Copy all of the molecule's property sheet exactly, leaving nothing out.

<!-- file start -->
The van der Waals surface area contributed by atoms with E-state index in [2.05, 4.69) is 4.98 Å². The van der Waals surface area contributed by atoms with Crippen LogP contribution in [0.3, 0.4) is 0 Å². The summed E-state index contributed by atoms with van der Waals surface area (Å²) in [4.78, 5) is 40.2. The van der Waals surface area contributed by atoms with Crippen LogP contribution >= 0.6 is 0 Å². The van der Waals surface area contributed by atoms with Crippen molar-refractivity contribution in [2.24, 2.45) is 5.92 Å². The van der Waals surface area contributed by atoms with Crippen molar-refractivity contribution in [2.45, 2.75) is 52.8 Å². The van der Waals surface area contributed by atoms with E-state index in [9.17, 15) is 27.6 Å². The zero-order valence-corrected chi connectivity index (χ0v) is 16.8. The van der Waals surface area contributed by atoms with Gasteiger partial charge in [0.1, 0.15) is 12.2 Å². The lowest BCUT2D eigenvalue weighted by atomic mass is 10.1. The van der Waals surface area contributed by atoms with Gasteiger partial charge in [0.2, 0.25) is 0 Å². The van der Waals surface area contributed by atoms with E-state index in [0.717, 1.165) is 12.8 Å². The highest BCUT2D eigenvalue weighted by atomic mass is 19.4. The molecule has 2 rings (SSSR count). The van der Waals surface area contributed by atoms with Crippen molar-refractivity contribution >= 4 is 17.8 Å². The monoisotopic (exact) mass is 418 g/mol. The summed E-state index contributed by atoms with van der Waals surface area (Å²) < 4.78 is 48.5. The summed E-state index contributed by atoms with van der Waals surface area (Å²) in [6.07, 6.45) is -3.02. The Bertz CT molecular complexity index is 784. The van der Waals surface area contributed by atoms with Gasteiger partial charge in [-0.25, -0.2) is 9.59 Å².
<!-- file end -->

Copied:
The van der Waals surface area contributed by atoms with E-state index in [2.05, 4.69) is 4.98 Å². The van der Waals surface area contributed by atoms with Crippen LogP contribution in [0.3, 0.4) is 0 Å². The summed E-state index contributed by atoms with van der Waals surface area (Å²) in [4.78, 5) is 40.2. The van der Waals surface area contributed by atoms with Crippen LogP contribution >= 0.6 is 0 Å². The van der Waals surface area contributed by atoms with Crippen molar-refractivity contribution in [2.24, 2.45) is 5.92 Å². The van der Waals surface area contributed by atoms with Crippen molar-refractivity contribution in [2.45, 2.75) is 52.8 Å². The van der Waals surface area contributed by atoms with E-state index in [9.17, 15) is 27.6 Å². The zero-order valence-corrected chi connectivity index (χ0v) is 16.8. The van der Waals surface area contributed by atoms with Gasteiger partial charge in [0.1, 0.15) is 12.2 Å². The lowest BCUT2D eigenvalue weighted by atomic mass is 10.1. The van der Waals surface area contributed by atoms with Gasteiger partial charge in [0.2, 0.25) is 0 Å². The van der Waals surface area contributed by atoms with E-state index in [0.717, 1.165) is 12.8 Å². The highest BCUT2D eigenvalue weighted by atomic mass is 19.4. The molecule has 2 rings (SSSR count). The van der Waals surface area contributed by atoms with Crippen molar-refractivity contribution >= 4 is 17.8 Å². The monoisotopic (exact) mass is 418 g/mol. The summed E-state index contributed by atoms with van der Waals surface area (Å²) < 4.78 is 48.5. The summed E-state index contributed by atoms with van der Waals surface area (Å²) in [6.07, 6.45) is -3.02. The Bertz CT molecular complexity index is 784. The van der Waals surface area contributed by atoms with Gasteiger partial charge in [-0.25, -0.2) is 9.59 Å².